From intricate character studies like "The River," to grand narratives like "Jungleland," the stories crafted by Bruce Springsteen have always had a cinematic quality about them which transcends the songs they fill. Perhaps that is why he is so apt at soundtracks, earning two Golden Globe Awards and an Oscar for "The Streets of Philadelphia" in addition to his 20 Grammys. So, when it was announced that the Boss was stepping behind the camera — for the first time, believe it or not — the news was intriguing if nothing else.
Originally, Springsteen was to direct a short film named for a track on his latest album, "High Hopes," called "Hunter of Invisible Game." Partnering with Springsteen on the project was long-time collaborator Thom Zemny, who in addition to helming a number of documentaries about the rock star has earned due acclaim for his work editing HBO’s "The Wire."
But even with the screen experience of Zemny and the obvious artistic merits of Springsteen, expectations remained cautiously low. After all, their HBO documentary "High Hopes" proved mediocre at best, and we’ve only been let down before by musicians dabbling in filmmaking (please don’t get me started on Kanye West’s Kubrickian tribute to himself).
But could I have been wrong? After a minute of Springteen’s fantasy-like contemporary western, I was stunned by the excellent landscapes and true sense of place. Scored with enticing and appropriate roots music, the first half serves as a simple yet fully realized narrative as Springsteen’s character wanders through a new sort of post-apocalyptic venue: an everyday, temperate forest. The simplicity of the story is charming in a "why haven’t we thought of that" kind of way, given that most depictions of life after civilization are in the remnants of great cities or barren wastelands. The plot develops as he meets a lost child and helps the boy reunite with his family. The imagery is a stunning weave of extreme close-up and wide landscapes, at once bringing to life little things like a wind chime or a leaf, and trivializing them.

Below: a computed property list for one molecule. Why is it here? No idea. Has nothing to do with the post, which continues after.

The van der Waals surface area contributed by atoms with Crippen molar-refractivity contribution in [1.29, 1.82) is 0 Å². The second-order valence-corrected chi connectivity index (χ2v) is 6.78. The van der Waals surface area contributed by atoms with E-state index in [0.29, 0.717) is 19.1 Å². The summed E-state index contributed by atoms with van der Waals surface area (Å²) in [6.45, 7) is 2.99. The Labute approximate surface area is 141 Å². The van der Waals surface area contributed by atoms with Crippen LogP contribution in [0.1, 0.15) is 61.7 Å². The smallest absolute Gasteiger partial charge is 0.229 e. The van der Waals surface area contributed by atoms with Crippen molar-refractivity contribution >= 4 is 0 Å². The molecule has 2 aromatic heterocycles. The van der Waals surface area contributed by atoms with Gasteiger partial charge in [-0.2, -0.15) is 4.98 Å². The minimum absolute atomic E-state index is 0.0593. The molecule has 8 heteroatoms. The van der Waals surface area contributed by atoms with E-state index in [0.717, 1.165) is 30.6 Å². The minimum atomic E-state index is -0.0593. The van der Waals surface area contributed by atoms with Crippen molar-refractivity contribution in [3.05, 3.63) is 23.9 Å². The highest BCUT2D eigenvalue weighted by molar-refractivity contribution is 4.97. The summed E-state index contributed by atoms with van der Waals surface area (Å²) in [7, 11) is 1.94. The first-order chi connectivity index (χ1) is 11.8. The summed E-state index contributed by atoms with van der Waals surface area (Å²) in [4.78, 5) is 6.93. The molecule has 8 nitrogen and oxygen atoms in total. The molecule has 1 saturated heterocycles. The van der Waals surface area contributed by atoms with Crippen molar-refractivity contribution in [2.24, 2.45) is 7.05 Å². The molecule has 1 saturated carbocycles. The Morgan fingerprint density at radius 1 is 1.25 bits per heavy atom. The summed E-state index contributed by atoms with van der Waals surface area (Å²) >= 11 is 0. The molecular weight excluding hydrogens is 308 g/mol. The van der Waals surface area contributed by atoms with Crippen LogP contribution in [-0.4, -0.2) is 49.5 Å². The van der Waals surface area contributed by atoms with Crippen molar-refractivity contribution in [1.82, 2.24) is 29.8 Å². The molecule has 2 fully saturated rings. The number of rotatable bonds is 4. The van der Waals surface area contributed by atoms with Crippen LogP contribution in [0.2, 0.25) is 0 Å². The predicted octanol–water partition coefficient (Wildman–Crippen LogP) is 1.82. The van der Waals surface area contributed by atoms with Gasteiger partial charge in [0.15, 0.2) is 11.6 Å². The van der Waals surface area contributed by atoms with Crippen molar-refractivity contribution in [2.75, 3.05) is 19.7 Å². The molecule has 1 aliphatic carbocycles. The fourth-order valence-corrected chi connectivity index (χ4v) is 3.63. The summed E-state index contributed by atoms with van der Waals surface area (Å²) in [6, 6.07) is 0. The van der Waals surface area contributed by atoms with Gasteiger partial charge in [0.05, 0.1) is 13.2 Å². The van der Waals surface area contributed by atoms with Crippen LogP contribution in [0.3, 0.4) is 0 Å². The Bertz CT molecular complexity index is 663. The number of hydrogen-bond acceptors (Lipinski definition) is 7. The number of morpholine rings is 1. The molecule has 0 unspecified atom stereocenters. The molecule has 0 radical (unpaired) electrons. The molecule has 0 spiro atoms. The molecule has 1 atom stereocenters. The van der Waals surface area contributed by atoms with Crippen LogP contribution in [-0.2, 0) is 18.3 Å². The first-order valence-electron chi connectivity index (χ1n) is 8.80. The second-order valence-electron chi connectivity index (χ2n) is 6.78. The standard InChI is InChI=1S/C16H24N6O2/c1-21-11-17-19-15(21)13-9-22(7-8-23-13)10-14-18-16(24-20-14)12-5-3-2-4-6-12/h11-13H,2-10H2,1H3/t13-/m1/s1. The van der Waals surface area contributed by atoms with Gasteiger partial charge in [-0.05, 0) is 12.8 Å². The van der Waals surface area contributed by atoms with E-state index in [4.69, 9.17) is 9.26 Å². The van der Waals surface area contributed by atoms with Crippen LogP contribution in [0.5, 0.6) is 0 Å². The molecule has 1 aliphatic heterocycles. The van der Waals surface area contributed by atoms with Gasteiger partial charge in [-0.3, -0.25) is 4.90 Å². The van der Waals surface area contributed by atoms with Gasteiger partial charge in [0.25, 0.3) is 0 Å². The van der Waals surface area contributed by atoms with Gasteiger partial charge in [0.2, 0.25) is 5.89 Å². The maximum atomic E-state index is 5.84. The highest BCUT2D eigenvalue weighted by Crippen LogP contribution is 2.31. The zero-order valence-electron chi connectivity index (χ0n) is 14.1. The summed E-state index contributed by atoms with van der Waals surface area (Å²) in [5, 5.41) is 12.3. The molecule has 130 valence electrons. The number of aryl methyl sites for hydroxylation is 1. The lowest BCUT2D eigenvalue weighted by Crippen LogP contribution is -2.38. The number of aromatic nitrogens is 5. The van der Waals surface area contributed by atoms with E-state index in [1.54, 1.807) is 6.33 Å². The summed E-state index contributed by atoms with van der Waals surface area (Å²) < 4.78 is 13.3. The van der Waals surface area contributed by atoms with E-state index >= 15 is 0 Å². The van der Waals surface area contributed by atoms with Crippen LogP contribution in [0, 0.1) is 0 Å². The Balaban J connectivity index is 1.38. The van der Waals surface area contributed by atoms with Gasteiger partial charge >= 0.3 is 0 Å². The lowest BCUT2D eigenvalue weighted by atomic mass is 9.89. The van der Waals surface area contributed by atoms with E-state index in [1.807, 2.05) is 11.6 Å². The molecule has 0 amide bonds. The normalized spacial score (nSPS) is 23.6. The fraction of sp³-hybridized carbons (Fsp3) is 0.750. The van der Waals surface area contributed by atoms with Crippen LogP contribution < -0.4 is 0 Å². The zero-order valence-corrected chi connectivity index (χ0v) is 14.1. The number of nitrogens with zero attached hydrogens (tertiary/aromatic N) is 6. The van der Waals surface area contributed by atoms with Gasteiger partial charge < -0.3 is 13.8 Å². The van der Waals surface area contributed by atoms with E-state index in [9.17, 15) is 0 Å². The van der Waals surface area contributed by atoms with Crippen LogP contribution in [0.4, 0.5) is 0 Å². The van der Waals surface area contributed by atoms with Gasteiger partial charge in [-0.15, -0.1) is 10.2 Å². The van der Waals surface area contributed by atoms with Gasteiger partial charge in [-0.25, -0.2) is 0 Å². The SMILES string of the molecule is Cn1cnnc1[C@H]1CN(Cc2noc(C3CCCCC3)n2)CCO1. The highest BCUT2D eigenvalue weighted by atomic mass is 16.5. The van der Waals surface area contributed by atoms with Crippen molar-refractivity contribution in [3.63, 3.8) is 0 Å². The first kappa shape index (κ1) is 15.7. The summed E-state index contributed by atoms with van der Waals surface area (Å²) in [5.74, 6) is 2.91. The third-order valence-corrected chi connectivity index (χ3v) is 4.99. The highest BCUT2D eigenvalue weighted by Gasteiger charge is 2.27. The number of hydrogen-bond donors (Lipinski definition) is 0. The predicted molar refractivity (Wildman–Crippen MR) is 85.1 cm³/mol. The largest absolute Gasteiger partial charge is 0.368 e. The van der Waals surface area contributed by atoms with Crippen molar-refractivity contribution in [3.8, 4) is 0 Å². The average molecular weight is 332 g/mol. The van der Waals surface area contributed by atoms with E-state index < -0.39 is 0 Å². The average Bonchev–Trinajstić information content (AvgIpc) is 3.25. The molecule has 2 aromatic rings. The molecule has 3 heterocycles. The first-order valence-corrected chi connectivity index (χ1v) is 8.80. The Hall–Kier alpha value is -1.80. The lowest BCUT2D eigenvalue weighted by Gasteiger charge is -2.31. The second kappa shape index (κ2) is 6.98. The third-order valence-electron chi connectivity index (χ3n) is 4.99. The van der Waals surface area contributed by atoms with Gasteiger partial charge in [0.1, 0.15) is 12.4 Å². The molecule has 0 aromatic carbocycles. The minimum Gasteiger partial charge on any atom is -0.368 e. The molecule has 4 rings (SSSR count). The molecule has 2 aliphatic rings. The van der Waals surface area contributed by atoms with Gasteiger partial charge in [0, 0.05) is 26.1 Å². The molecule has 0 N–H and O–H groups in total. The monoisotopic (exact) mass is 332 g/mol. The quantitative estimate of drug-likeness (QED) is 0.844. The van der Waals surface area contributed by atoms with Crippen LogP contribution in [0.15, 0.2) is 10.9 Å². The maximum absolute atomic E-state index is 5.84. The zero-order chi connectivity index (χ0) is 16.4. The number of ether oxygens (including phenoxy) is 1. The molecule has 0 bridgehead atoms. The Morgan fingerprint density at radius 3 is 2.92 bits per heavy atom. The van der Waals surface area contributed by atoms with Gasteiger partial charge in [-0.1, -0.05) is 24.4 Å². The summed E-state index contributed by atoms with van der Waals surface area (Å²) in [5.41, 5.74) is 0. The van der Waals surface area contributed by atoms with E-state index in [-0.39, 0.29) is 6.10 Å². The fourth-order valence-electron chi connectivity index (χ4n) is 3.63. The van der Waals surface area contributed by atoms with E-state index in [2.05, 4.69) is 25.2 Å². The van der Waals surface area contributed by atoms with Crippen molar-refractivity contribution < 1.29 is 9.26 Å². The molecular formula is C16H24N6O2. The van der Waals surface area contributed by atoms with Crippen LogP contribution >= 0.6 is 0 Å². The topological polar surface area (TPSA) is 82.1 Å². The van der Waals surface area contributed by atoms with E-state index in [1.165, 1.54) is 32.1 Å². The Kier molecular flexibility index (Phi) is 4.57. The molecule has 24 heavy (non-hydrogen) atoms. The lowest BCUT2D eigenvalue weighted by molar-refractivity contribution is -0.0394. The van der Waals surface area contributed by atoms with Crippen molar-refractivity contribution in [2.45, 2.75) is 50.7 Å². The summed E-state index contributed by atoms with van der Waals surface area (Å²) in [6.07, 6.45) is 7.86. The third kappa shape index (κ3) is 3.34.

Regrettably, this story — which evokes obvious associations to McCarthy’s "The Road" — only lasts so long, and "Hunter of Invisible Game" devolves into a rather ordinary music video for that eponymous song. Still, this functions as well as any such drop can into the story. It becomes a contemporary Shakespearean aside; the protagonist’s chance to directly address his audience and tell his story from the inside.
Much like his music video for "The Streets of Philadelphia," this serves as a chance for Bruce to tell the story of a place, walking with a strange sense of purpose through his unique world in the same sort of way we saw as he crossed the battered, urban locations of the former. So, yes, Bruce Springsteen can make a dignified and effective short. This only makes us wonder what he will do next, and forces me to state that I have learned my lesson about doubting him. The legend of The Boss only grows.